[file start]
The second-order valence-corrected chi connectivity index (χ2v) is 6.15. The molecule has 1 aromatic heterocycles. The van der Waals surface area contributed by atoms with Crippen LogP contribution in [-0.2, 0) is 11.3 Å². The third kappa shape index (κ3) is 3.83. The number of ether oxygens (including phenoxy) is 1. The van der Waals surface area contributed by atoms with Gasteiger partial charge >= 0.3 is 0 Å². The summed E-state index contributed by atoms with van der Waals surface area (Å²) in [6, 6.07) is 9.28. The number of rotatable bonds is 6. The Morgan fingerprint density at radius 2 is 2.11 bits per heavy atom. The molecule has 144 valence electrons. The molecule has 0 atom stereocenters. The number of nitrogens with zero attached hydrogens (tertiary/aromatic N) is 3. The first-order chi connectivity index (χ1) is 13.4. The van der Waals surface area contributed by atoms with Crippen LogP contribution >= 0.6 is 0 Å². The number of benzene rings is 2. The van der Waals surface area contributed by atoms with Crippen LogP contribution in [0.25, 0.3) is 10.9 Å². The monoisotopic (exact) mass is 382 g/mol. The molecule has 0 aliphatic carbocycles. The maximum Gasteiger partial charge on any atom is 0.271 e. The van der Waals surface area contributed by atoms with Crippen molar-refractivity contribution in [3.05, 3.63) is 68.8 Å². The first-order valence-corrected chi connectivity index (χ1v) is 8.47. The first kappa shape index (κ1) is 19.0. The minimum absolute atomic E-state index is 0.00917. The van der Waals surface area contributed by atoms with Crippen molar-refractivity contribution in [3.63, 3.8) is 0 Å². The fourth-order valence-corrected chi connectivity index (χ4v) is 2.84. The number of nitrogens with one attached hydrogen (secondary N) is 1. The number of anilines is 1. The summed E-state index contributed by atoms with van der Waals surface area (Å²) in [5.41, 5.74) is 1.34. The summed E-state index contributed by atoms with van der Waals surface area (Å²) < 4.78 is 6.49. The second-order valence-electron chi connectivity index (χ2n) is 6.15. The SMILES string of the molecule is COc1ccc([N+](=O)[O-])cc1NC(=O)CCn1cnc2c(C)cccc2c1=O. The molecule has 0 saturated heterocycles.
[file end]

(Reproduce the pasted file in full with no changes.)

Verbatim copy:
The second-order valence-corrected chi connectivity index (χ2v) is 6.15. The molecule has 1 aromatic heterocycles. The van der Waals surface area contributed by atoms with Crippen LogP contribution in [-0.2, 0) is 11.3 Å². The third kappa shape index (κ3) is 3.83. The number of ether oxygens (including phenoxy) is 1. The van der Waals surface area contributed by atoms with Gasteiger partial charge >= 0.3 is 0 Å². The summed E-state index contributed by atoms with van der Waals surface area (Å²) in [6, 6.07) is 9.28. The number of rotatable bonds is 6. The Morgan fingerprint density at radius 2 is 2.11 bits per heavy atom. The molecule has 144 valence electrons. The molecule has 0 atom stereocenters. The number of nitrogens with zero attached hydrogens (tertiary/aromatic N) is 3. The first-order chi connectivity index (χ1) is 13.4. The van der Waals surface area contributed by atoms with Crippen LogP contribution >= 0.6 is 0 Å². The number of benzene rings is 2. The van der Waals surface area contributed by atoms with Crippen LogP contribution in [0.25, 0.3) is 10.9 Å². The monoisotopic (exact) mass is 382 g/mol. The molecule has 0 aliphatic carbocycles. The maximum Gasteiger partial charge on any atom is 0.271 e. The van der Waals surface area contributed by atoms with Crippen molar-refractivity contribution in [3.05, 3.63) is 68.8 Å². The first-order valence-corrected chi connectivity index (χ1v) is 8.47. The first kappa shape index (κ1) is 19.0. The minimum absolute atomic E-state index is 0.00917. The van der Waals surface area contributed by atoms with Crippen molar-refractivity contribution in [3.63, 3.8) is 0 Å². The fourth-order valence-corrected chi connectivity index (χ4v) is 2.84. The number of nitrogens with one attached hydrogen (secondary N) is 1. The number of anilines is 1. The summed E-state index contributed by atoms with van der Waals surface area (Å²) in [5.41, 5.74) is 1.34. The summed E-state index contributed by atoms with van der Waals surface area (Å²) < 4.78 is 6.49. The second-order valence-electron chi connectivity index (χ2n) is 6.15. The SMILES string of the molecule is COc1ccc([N+](=O)[O-])cc1NC(=O)CCn1cnc2c(C)cccc2c1=O. The molecule has 0 saturated heterocycles.